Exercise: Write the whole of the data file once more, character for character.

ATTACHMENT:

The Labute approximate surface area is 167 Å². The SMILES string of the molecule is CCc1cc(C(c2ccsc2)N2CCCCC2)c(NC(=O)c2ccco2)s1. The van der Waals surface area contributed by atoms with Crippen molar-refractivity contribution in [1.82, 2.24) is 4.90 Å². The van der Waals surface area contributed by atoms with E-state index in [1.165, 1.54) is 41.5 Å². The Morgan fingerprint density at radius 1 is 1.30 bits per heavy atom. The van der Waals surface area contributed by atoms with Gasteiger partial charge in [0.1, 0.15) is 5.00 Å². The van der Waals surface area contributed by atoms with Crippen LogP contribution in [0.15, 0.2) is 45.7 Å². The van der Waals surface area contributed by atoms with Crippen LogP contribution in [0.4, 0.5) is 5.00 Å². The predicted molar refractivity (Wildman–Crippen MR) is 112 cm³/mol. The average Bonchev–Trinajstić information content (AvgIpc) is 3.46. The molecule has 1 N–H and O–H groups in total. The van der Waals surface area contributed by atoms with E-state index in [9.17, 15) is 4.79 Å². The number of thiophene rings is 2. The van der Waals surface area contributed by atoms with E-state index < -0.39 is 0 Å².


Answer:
The Labute approximate surface area is 167 Å². The SMILES string of the molecule is CCc1cc(C(c2ccsc2)N2CCCCC2)c(NC(=O)c2ccco2)s1. The van der Waals surface area contributed by atoms with Crippen molar-refractivity contribution in [1.82, 2.24) is 4.90 Å². The van der Waals surface area contributed by atoms with E-state index in [1.165, 1.54) is 41.5 Å². The Morgan fingerprint density at radius 1 is 1.30 bits per heavy atom. The van der Waals surface area contributed by atoms with Gasteiger partial charge in [0.1, 0.15) is 5.00 Å². The van der Waals surface area contributed by atoms with Crippen LogP contribution in [0.15, 0.2) is 45.7 Å². The van der Waals surface area contributed by atoms with Crippen LogP contribution in [0.4, 0.5) is 5.00 Å². The predicted molar refractivity (Wildman–Crippen MR) is 112 cm³/mol. The average Bonchev–Trinajstić information content (AvgIpc) is 3.46. The molecule has 1 N–H and O–H groups in total. The van der Waals surface area contributed by atoms with E-state index in [9.17, 15) is 4.79 Å². The number of thiophene rings is 2. The van der Waals surface area contributed by atoms with E-state index < -0.39 is 0 Å².